GrizzlyC
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Indeed, The time is very long. However the problem is similar to this post from 2019. Although a much longer time.

http://www.plctalk.net/qanda/showthread.php?t=122403

I was questioning my choice of a PID execution time of 45 seconds. Perhaps I should return the time back to 1 second.

Other than that any suggestions on how I should change the parameters.
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Old February 12th, 2021, 12:14 PM   #4
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With dependent gains PIDE, the integral term is in units of minutes/repeat. In that configuration, one starting point for tuning a first order system is to use the open-loop time constant as the integral setting.

Based on the trend chart of closed-loop response, it appears that 8 minutes much too fast for this loop. I would recommend increasing this value (for less integral) -- maybe as much as 120 minutes and see if it tamps down the amplitude of the oscillation.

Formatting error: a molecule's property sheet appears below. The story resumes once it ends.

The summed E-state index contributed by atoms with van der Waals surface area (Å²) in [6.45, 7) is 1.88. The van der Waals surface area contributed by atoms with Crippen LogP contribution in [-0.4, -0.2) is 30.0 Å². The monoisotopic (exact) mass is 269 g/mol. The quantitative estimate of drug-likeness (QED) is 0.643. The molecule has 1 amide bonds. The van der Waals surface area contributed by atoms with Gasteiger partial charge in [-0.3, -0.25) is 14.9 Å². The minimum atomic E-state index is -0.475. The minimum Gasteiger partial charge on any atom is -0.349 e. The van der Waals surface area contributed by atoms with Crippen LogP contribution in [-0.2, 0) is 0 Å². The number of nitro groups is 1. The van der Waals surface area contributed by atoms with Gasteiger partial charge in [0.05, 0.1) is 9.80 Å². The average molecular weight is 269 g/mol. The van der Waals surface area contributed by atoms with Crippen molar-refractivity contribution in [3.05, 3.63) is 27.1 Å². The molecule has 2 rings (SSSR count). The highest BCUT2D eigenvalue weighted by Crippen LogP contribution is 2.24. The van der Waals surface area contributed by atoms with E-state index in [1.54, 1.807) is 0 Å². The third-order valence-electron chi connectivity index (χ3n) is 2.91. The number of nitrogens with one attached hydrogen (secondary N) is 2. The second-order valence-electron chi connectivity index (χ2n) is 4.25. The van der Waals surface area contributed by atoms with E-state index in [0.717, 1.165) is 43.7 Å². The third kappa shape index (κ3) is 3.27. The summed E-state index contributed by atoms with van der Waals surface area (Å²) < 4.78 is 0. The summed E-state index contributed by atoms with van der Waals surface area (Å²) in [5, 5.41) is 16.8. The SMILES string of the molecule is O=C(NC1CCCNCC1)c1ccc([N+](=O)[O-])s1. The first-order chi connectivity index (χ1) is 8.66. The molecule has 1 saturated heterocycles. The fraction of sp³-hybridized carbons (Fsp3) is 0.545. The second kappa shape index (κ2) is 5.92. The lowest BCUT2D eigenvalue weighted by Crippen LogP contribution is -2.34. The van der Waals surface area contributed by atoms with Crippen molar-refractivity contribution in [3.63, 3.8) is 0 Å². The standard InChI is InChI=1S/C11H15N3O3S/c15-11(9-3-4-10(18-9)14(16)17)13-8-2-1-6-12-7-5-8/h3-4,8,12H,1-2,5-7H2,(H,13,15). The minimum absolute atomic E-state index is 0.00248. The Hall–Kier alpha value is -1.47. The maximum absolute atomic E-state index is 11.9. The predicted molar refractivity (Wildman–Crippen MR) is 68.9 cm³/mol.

In an ideal situation, you would put the loop in manual and make a step change to observe the response and compute the actual time constant and process gain. It is understandable that it might not be possible to run an open loop test with a process like this.
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Old February 12th, 2021, 12:17 PM   #5
Peter Nachtwey
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Quote:
Originally Posted by GrizzlyC View Post
I was questioning my choice of a PID execution time of 45 seconds. Perhaps I should return the time back to 1 second.
That is a good start but it isn't your main problem.
Why is the dead time so long?